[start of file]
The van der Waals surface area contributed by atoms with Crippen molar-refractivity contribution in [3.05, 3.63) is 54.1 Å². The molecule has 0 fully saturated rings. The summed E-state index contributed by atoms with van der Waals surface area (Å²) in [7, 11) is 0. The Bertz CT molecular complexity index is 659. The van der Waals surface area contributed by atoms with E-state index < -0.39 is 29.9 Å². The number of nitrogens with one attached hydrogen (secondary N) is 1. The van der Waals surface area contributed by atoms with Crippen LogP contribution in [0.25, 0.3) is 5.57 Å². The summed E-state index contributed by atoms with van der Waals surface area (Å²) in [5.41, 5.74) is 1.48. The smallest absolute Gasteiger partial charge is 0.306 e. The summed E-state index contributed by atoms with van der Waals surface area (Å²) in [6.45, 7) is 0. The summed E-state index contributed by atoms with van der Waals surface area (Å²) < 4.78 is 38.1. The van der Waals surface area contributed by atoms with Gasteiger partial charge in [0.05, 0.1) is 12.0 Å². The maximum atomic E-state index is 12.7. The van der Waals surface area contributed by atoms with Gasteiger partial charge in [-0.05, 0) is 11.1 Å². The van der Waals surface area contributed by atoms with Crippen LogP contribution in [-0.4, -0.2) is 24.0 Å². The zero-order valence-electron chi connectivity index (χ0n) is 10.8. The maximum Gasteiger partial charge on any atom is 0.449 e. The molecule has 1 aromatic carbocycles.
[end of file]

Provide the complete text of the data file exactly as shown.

The van der Waals surface area contributed by atoms with Crippen molar-refractivity contribution in [3.05, 3.63) is 54.1 Å². The molecule has 0 fully saturated rings. The summed E-state index contributed by atoms with van der Waals surface area (Å²) in [7, 11) is 0. The Bertz CT molecular complexity index is 659. The van der Waals surface area contributed by atoms with E-state index < -0.39 is 29.9 Å². The number of nitrogens with one attached hydrogen (secondary N) is 1. The van der Waals surface area contributed by atoms with Crippen LogP contribution in [0.25, 0.3) is 5.57 Å². The summed E-state index contributed by atoms with van der Waals surface area (Å²) in [5.41, 5.74) is 1.48. The smallest absolute Gasteiger partial charge is 0.306 e. The summed E-state index contributed by atoms with van der Waals surface area (Å²) in [6.45, 7) is 0. The summed E-state index contributed by atoms with van der Waals surface area (Å²) < 4.78 is 38.1. The van der Waals surface area contributed by atoms with Gasteiger partial charge in [0.05, 0.1) is 12.0 Å². The maximum atomic E-state index is 12.7. The van der Waals surface area contributed by atoms with Gasteiger partial charge in [-0.05, 0) is 11.1 Å². The van der Waals surface area contributed by atoms with Crippen LogP contribution in [-0.4, -0.2) is 24.0 Å². The zero-order valence-electron chi connectivity index (χ0n) is 10.8. The maximum Gasteiger partial charge on any atom is 0.449 e. The molecule has 1 aromatic carbocycles.